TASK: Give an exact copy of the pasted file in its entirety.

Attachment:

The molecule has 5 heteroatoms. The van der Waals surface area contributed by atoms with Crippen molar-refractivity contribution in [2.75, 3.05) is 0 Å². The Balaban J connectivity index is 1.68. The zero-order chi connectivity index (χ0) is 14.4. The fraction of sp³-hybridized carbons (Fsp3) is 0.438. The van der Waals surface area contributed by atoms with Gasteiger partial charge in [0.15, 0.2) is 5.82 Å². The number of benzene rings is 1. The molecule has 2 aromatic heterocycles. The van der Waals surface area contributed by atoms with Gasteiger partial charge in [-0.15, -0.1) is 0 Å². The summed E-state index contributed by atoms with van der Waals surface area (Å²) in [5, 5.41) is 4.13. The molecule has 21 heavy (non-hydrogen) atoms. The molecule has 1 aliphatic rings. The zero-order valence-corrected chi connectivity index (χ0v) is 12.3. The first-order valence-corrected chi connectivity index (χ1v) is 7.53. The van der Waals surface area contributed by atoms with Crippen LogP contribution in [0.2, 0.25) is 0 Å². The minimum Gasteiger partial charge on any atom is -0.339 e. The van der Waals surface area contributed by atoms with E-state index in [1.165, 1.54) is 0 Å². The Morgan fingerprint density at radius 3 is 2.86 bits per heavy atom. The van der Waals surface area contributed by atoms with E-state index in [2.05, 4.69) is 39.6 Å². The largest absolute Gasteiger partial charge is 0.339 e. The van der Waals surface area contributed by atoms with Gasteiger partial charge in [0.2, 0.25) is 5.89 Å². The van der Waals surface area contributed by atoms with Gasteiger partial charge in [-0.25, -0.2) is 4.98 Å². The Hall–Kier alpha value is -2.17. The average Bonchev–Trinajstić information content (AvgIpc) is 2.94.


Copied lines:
The molecule has 5 heteroatoms. The van der Waals surface area contributed by atoms with Crippen molar-refractivity contribution in [2.75, 3.05) is 0 Å². The Balaban J connectivity index is 1.68. The zero-order chi connectivity index (χ0) is 14.4. The fraction of sp³-hybridized carbons (Fsp3) is 0.438. The van der Waals surface area contributed by atoms with Gasteiger partial charge in [0.15, 0.2) is 5.82 Å². The number of benzene rings is 1. The molecule has 2 aromatic heterocycles. The van der Waals surface area contributed by atoms with Gasteiger partial charge in [-0.15, -0.1) is 0 Å². The summed E-state index contributed by atoms with van der Waals surface area (Å²) in [5, 5.41) is 4.13. The molecule has 21 heavy (non-hydrogen) atoms. The molecule has 1 aliphatic rings. The zero-order valence-corrected chi connectivity index (χ0v) is 12.3. The first-order valence-corrected chi connectivity index (χ1v) is 7.53. The van der Waals surface area contributed by atoms with Crippen LogP contribution in [0.2, 0.25) is 0 Å². The minimum Gasteiger partial charge on any atom is -0.339 e. The van der Waals surface area contributed by atoms with E-state index in [1.165, 1.54) is 0 Å². The Morgan fingerprint density at radius 3 is 2.86 bits per heavy atom. The van der Waals surface area contributed by atoms with E-state index in [2.05, 4.69) is 39.6 Å². The largest absolute Gasteiger partial charge is 0.339 e. The van der Waals surface area contributed by atoms with Gasteiger partial charge in [0.2, 0.25) is 5.89 Å². The van der Waals surface area contributed by atoms with Gasteiger partial charge in [-0.25, -0.2) is 4.98 Å². The Hall–Kier alpha value is -2.17. The average Bonchev–Trinajstić information content (AvgIpc) is 2.94.